In the coming weeks and months, we will inevitably give up even more of our personal data to social media giants like Facebook and Instagram, who have divulged our information before to nefarious political collectives. We have probably given up even more than we would willingly admit to already. When we lean on these platforms and allow them to stand in for face-to-face interaction, we slowly feed them interpersonal tidbits: what we’re attracted to, what makes us laugh, what we’d spend our money on if we had more of it. This kind of revelation seems innocuous, but in reality, it is just as dangerous as leaving our credit card details or physical addresses with social media platforms. The content displayed to us as a direct result of profile-building is shown only momentarily, in a vacuum, and then it disappears; once we scroll past advertisements tailored to us, they’re gone forever, and only social media companies can be sure of exactly what we have seen.

Facebook was fined £500,000 by the Information Commissioner’s Office in 2018 for its role in the Cambridge Analytica scandal, which unearthed the tactics employed by Leave.EU amongst others in a kind of psychological warfare on the Brexit vote. But still, Facebook has withheld information on what exactly its users have been shown as a result of campaign targeting. Models used to influence us become increasingly dangerous as we willingly feed them, and we will most likely never understand the exact ways in which the information stored on us is used, much less by whom. Until such transparencies are provided, we cannot allow digital communication to absorb the functions of personal interaction, even in a crisis such as this. And for the handling of our information to change, a reckoning must come – and it must be even bigger than the one felt in 2018, which feels forgotten when the Prime Minister will discuss state secrets on a platform no more secure than Facebook itself.

It seems already that respect for our privacy in extraordinary times is an illusion. Documents seen by The Guardian on Easter Sunday revealed that technology firms contracted by the government have had unprecedented access to large volumes of confidential patient information, as part of Number 10’s attempt to tackle the coronavirus pandemic. One NHS document suggests that a fortnight ago, a data firm contracted had planned a computer simulation meant to assess the impact of a ‘targeted herd immunity’ policy. Coming on March 23rd, such a plan was laid a week following assurances from the Prime Minister and his staff that no such approach would be adopted. The government had previously stated its plans to develop data projects as one element of its ‘battle plan’, but the sensitivity and availability of information it has provided to private companies was previously unknown. And while such data will have been anonymised, the amount of confidential information being used in this project is completely without precedent and is neither ethical nor in line with standard data protection practice. Officially, data firms involved in this modelling do not have permission to share information given to them by the government with others, or to use it for their own purposes. In reality, it is theirs to do with as they please. This is part of the trade-off. Who knows who they will sell it to? Combined with the personal information we have freely given up through our use of social media, government-aligned firms now know more about us than we can ever understand.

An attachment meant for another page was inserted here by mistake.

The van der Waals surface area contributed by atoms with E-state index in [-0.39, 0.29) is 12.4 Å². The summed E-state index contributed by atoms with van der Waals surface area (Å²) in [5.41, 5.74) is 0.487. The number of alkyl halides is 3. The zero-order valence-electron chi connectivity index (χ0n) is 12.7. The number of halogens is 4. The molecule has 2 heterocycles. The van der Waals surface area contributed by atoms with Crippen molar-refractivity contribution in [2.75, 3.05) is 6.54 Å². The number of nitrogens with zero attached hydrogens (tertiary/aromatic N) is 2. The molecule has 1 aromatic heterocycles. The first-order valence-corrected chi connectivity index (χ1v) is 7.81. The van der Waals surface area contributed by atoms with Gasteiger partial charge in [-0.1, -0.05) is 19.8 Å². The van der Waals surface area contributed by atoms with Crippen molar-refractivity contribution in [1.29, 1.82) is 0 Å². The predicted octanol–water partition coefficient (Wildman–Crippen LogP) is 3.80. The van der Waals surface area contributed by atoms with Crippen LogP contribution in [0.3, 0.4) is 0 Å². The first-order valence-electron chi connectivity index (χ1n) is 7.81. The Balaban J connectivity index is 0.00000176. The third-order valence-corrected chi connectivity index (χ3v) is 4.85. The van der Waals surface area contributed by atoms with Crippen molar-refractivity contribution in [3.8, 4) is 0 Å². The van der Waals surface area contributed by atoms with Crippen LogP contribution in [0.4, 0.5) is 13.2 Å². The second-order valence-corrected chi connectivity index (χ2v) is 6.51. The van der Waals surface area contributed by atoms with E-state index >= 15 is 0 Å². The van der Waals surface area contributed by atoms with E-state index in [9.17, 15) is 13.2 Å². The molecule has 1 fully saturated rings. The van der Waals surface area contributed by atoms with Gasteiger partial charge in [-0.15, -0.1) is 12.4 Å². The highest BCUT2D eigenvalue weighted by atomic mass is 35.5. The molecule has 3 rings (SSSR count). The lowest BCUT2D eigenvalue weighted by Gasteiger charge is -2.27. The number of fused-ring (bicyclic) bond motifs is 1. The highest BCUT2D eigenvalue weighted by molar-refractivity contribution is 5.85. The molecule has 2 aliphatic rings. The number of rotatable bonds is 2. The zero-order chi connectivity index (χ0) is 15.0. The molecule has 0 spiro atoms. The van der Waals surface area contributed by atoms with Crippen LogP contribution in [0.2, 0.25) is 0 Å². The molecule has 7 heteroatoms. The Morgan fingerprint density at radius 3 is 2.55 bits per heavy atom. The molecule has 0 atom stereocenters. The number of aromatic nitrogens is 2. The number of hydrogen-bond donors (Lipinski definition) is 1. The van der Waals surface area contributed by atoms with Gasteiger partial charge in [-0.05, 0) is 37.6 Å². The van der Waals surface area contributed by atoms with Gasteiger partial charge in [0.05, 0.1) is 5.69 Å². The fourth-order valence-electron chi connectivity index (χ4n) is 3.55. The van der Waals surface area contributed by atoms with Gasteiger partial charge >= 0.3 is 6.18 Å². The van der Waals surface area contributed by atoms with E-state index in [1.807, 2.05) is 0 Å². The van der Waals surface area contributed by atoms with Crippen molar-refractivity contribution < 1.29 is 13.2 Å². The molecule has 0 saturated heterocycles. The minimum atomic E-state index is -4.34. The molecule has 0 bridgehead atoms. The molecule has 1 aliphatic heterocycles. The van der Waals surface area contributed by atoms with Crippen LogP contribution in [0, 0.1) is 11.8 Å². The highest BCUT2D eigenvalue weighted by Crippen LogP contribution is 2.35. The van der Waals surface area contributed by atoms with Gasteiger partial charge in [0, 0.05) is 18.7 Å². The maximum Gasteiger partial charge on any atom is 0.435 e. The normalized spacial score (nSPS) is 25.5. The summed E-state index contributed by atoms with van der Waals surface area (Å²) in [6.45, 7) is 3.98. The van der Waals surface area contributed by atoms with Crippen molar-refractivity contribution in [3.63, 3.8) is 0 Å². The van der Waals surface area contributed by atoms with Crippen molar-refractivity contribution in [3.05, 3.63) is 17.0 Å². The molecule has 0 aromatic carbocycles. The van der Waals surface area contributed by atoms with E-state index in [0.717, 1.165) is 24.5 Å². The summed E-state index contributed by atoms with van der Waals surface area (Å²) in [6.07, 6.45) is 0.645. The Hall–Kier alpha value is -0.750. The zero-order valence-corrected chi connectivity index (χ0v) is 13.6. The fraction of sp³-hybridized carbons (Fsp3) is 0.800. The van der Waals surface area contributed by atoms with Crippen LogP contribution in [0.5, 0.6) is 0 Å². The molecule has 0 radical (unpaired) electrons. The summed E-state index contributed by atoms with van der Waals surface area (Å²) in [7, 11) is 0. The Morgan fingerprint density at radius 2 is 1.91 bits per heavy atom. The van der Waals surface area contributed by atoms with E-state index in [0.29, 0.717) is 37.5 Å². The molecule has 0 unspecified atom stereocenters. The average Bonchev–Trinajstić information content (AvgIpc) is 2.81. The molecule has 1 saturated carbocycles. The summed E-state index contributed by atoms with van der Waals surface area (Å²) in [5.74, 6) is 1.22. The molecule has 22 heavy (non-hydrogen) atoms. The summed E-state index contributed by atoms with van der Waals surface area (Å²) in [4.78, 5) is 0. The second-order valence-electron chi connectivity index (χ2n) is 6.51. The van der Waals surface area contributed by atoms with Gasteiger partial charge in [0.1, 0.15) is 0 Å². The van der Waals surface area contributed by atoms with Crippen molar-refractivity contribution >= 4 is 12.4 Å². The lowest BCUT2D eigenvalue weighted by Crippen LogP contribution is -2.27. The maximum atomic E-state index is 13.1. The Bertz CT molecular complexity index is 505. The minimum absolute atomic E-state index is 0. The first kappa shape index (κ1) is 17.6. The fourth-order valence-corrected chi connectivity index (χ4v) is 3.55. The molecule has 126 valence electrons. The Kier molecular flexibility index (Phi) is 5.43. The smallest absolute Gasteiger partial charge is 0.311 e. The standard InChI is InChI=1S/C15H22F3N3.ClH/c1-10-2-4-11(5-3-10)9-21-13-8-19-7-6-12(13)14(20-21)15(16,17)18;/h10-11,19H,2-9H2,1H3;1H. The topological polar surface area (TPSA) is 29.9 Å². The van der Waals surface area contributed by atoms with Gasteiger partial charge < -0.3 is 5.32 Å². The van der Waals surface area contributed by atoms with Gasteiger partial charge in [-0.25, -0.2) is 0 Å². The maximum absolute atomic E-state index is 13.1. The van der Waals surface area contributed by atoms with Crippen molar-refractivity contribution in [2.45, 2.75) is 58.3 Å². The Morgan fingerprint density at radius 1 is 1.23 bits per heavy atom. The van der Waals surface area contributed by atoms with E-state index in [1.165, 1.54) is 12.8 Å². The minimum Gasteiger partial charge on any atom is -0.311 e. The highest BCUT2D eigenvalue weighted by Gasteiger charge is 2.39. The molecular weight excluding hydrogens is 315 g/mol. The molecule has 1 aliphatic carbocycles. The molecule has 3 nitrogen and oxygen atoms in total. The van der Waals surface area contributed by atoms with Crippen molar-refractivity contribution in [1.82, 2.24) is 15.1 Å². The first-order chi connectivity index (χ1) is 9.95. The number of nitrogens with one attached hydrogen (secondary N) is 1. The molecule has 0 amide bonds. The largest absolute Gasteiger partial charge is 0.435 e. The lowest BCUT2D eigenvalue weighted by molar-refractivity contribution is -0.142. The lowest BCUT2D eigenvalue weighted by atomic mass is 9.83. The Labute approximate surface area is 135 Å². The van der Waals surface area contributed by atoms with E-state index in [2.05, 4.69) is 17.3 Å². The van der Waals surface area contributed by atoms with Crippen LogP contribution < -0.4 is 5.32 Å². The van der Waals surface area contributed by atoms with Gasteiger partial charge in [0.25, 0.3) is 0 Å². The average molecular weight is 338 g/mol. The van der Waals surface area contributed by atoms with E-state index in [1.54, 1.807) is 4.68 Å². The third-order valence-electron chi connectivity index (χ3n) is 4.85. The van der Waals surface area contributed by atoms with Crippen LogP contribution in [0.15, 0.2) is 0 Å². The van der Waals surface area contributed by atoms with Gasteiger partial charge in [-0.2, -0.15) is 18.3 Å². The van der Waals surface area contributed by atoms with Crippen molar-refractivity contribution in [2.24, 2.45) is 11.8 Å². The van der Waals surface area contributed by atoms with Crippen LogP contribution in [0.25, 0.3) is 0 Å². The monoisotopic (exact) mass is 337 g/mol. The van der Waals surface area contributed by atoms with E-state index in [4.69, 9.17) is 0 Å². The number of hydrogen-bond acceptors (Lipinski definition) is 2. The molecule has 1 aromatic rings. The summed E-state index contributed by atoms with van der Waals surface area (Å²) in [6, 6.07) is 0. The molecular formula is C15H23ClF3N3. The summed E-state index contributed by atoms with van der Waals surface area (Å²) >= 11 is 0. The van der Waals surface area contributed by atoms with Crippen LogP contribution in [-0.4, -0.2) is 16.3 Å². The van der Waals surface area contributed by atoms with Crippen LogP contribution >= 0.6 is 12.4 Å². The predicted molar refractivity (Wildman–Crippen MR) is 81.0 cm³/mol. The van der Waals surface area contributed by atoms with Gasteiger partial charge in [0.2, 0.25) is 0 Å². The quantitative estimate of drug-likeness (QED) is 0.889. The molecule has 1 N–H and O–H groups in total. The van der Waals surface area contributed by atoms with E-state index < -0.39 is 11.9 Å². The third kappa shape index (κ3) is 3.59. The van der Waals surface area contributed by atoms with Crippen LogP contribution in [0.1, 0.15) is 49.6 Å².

Unlike Michel Siffre or Albert Woodfox, we’re free to go outside – to communicate with others, and to hang onto normal life through some sort of time-cued routine. It’s important to remember that we’re all entitled to deal with crisis in our own ways: some might be hyper-productive, some lethargic; digital communication is an absolute essential to some, and others might prefer to tune out other people completely. But for us to come out of quarantine reliant on technology in the same ways would be a disaster, when we are only just beginning to understand how communicative media is impacting us psychologically and how our information is being used. The best-case scenario is that we remember the ways in which technology can provide opportunities to disadvantaged people that were previously withheld, while keeping a distance from adopting technological alternatives completely for the sake of convenience. Hopefully we will all understand loneliness a little better, too. But recent events have made it clear that dependency on communication technology is not in our best interests – in fact, it benefits those who would take advantage of the trust we have in the government at least to store our data safely.

There is a fine line between desire for and dependence on information technology, especially where government initiatives are concerned, and this dynamic itself provides the opportunity for data misuse. It’s crucial to strike a balance between facilitating meaningful interaction with others and preventing our complete reliance on digital measures when they are no longer needed. Interactive technology in a time of social distancing is a godsend – but this cannot become our new way of life. 

Image credit: Phoebe White